The Ruckus Accomplished What?


The National Wildlife Federation and Scotts….

The Ruckus Accomplished What?

That is a hard question to get a good, honest reliable answer to in my opinion. It stopped the partnership. It stopped potential programs; it stopped the money; it stopped possibilities. It made some very happily triumphant and others disappointingly disillusioned.  It caused loss of respect in both directions. It never once had the wildlife first and foremost from either side, no matter the reasons and argument. One side wanted to toot their own horn and the other wanted to quietly create something worthwhile. Listening to either side had one’s head spinning between agreement and abhorrence.

Who am I talking about here? You fill in the blanks. You might think just the two parties, the NWF and Scotts, but the third player was the bloggers causing the uproar.


The association between the National Wildlife Federation and Scotts was not necessarily a bad thing.  I am well aware of the cost of the association in public outcry, but the partnering was never given a chance to see it develop. I cannot see how it would have been any more detrimental than what actually occurred with the verbal onslaught that was hurled at the National Wildlife Federation.


A few were branding Scotts as the devil on blogs – emotion and hyperbole took over reason.

It simmered at “the NWF lost all credibility in my eyes”, to a boil with,”they sold out” and “the NWF was making deals with the devil.”  It bubbled at “I will never go back to the NWF”; “just can’t trust them”; and “I choose to leave the losers at Scotts and NWF behind”; and the main comment, “I’m mailing back my sign”, and the list goes on and on.

I am not saying these bloggers should not feel as they did, they obviously acted on emotion. I have a very different way of looking at it though. I am not a home gardener and that makes my opinion much different from many that got vested in this debate. I approached it as a professional and with that comes the responsibility to understand and accept how and why others garden in the way in which they do. I cannot pass judgement, yet I can guide where it seems likely to see a change of direction. And I do try to get those I work with to garden in more sustainable ways.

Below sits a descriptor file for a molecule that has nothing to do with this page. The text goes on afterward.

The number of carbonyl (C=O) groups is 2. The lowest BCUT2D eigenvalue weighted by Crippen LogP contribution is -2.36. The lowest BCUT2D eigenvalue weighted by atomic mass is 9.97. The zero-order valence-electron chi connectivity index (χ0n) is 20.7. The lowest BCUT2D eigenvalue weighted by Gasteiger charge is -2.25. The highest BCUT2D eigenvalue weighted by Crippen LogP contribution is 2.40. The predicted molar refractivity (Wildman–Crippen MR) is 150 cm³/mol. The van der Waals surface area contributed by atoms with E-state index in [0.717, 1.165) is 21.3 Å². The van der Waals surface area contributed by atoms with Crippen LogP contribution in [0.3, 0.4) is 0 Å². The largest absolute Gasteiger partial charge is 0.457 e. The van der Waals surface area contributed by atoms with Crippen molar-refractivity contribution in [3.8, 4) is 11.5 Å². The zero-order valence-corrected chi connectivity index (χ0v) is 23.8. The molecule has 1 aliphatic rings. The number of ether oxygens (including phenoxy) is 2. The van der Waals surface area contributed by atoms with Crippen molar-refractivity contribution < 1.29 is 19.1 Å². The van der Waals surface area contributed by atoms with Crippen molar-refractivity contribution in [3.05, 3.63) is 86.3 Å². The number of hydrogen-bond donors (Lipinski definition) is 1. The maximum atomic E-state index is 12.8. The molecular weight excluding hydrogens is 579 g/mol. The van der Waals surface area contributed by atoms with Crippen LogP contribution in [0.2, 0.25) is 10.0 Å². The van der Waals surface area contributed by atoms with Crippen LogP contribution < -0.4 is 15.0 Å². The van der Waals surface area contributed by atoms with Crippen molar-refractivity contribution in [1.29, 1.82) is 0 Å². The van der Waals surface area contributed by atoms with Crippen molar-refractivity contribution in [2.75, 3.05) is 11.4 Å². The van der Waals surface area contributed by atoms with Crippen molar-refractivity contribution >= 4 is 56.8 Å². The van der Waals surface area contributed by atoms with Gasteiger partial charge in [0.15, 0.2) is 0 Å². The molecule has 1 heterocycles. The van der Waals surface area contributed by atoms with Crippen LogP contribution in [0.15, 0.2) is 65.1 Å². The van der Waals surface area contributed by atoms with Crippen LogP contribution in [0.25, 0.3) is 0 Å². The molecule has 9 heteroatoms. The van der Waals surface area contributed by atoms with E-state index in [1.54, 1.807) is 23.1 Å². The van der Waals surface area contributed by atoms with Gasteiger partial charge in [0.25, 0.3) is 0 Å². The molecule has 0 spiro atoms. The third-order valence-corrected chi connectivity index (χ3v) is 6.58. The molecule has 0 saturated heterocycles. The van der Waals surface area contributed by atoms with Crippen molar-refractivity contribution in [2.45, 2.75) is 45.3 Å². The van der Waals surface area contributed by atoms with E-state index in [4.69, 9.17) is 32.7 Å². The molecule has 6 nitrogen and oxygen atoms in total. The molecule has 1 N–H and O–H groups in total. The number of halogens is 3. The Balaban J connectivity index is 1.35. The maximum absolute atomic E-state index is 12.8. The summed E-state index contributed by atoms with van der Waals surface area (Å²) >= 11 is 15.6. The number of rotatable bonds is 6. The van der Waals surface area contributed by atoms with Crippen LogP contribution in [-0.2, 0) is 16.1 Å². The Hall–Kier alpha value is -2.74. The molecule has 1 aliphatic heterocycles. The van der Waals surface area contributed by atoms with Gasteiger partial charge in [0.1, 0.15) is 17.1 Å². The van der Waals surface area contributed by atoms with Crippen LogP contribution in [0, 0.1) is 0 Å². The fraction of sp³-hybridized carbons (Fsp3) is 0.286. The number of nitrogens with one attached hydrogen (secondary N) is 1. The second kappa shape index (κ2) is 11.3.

Why is it though they could not give the benefit of the doubt and see what would develop, then make up their minds. I was willing to see where the partnership would go. It could have been good or bad, but was worth at least seeing.

There are far greater assaults on the environment than a possible union of the NWF and Scotts. Money meant programs, partnership meant some responsibility to making things better and mutually agreeable – finding common ground. But money is the big factor, without it, less can happen to improves things.


I am not naive to what the chemicals do in the long-term to person, animal and habitat, I have read many studies and worked on a few major remediation projects.

Yes, it is serious, but the movement towards conservation and sustainability needs organizations with much more clout to go to bat for the environment. It needs lobbyists to address government (what the NWF does well).

It needs some of these chemicals reexamined and removed from the marketplace. You saw in the last post efforts in that direction. Long term use of certain pesticides has shown negative consequence where countries and states are weighing the cost of allowing these products on the market. This is something that will take great effort and people who know the process. A Trojan Horse approach maybe would have been in order. Working from within had possibility.


Scotts is putting product out there, successfully marketing and creatively advertising them as safe while used as recommended – all the while the products have the potential to pollute water and soils. Some product kills insect life indiscriminately as designed.

Is it in Your Garden Shed?

I have no doubt that some gardeners secretly use Scotts Bug-B-Gon for instance, and have seen it in the garden sheds of gardeners I have heard talk about their safe and welcoming, certified garden habitats. I get to many more gardens than do many bloggers in a years time with my job and the hundreds of garden walk properties in our area, so I have a tendency to want to know how these folks garden. Garden habits is important in design. Some have gardeners employed and I need to know their maintenance practices too.


I don’t use these products outdoors because I value the insects and want them in my garden, but I bet there are a lot that want the vegetables and flowers more than they do the insects. I find that using product by some, is on occasion what is necessary, so I am NOT the one to criticize the need where there is little other choice. I write about pesticide use often on this blog, but I am just one voice making noise on the subject. It needs to be addressed (less toxic versions developed, harmful ones abolished) for the sake of all creatures on this planet, us too.


Not Everything you Grow Needs Application